The sweeping arrests were announced on the evening of March 15 and involved some 298 detained at the request of Saudi Arabia’s Control and Anti-Corruption Authority (Nazaha), the government agency set up for the sole purpose of tackling administrative and financial corruption.
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674 state employees were criminally investigated, while 298 were detained for “financial and administrative corruption, consisting of bribery crimes, embezzlement and waste of public money, misuse of employment powers and administrative misuse,” an official statement by the Saudi state corruption watchdog said.
The arrested include 16 people involved in bribery and money laundering over Defence Ministry contracts, including a general and seven officers, during the years 2005-2015, which coincides with the reign of the late King Abdullah bin Abdulaziz.
A group of 21 individuals, including three foreign nationals, stand accused of “exploiting contracts” with the health authorities.
A group of 14 individuals were detained. Its members included three high-ranking police officers and four interior ministry staff, accused of abusing their power and receiving bribes, while two judges were arrested for allegedly receiving bribes.
The announcement of the latest sweep follows the high-profile arrests of senior members of the royal family a week earlier. Amongst those arrested were the king’s brother, 78-year-old Prince Ahmed bin Abdulaziz and 60-year-old former crown prince Mohammed bin Nayef, for allegedly attempting a coup through the kingdom’s Allegiance Council, the body set up in 2007 by the late King Abdallah bin Abdulaziz to address the issue of succession within the-then royal family.
However despite rampant speculation by Saudi watchers tying the royal arrests to the latest detentions, it appears that the two matters are unrelated, particularly as the Nazaha crackdown is part of Riyadh’s anti-corruption drive designed to make the investment climate in the kingdom more attractive for international investors, in line with its Vision 2030 reform programme.
Although Nazaha was formed in 2011, the anti-corruption body accelerated its activities after King Salman bin Abdulaziz Al Saud came to power in January 2015.
In a 2017 interview, Crown Prince Mohammed bin Salman said that the king was concerned about efforts to fight corruption and made a goal of tackling it on the first day he assumed power.
“He was also not satisfied with the role this (corruption) committee has played. If fighting corruption is not on the top of the agenda, it means the fight is not succeeding,” the crown prince told Al Arabiya TV.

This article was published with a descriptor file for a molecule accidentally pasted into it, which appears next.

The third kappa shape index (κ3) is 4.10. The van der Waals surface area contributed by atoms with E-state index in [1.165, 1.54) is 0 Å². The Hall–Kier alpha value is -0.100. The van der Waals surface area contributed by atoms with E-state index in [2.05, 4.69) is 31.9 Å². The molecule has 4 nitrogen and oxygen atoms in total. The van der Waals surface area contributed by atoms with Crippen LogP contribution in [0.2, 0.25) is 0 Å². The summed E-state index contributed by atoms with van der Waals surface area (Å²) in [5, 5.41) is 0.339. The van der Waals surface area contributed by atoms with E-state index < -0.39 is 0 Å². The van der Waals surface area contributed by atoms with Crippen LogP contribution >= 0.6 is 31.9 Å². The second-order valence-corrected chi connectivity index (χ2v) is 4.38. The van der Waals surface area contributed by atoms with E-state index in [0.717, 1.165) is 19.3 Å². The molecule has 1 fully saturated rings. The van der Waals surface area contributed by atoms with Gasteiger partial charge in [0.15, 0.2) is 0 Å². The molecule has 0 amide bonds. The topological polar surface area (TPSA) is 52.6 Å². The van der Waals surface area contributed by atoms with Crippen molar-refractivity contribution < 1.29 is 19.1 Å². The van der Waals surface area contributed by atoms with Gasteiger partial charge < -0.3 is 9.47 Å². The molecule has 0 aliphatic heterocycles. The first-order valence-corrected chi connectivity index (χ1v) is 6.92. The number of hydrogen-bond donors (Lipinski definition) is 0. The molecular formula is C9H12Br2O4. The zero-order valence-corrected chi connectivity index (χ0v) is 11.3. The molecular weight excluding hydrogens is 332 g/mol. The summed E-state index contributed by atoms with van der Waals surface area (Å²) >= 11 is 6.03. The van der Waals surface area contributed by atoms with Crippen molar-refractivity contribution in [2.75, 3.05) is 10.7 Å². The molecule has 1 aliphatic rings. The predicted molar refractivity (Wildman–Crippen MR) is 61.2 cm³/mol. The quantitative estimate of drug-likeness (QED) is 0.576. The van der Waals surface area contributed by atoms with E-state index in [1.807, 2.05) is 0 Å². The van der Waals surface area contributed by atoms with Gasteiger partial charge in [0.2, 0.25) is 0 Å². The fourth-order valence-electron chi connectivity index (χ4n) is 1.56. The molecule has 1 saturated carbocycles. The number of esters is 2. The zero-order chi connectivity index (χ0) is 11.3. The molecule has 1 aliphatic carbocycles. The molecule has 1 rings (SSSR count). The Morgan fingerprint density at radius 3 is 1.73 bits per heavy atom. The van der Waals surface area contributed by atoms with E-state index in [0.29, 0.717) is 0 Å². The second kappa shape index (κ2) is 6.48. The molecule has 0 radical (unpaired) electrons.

“No person involved in corruption will survive, whether it is a prince or a minister or whoever,” he added..
Nazaha came to the world’s attention in November of 2017, when authorities in Riyadh launched a kingdom-wide anti-corruption campaign, with the aim of holding both average citizens and royalty accountable.
King Salman issued a royal decree forming an anti-corruption task force to be overseen by Crown Prince Mohammed, with the jurisdiction to “investigate, issue arrest warrants, travel bans and freeze accounts and portfolios,” an official statement said.
This resulted in more than 200 individuals, including members of the royal family, former ministers and high-profile businessmen, being arrested in the culmination of a 3-year investigation and held in Riyadh’s Ritz Carlton Hotel.
Saudi authorities leading the investigation negotiated settlements with some detainees and said that those held on corruption charges would be required to return misappropriated funds. Some suspects would have to turn over as much as 70% of their wealth, the Financial Times reported during the two-month investigation.
Most of those arrested agreed to settle to avoid further prosecution, which resulted in the kingdom recovering $107 billion to be channelled into economic development projects, according to Saudi Minister of Finance Mohammed al=Jadaan.
The anti-corruption probe was both lauded and criticised by pundits. Praised for its scope, it brought those once viewed as untouchable in Saudi Arabia into account, a move that was widely supported by the Saudi populace. However, that fact that both the allegations and settlements were kept secret resulted in accusations of a lack of transparency in the proceedings.
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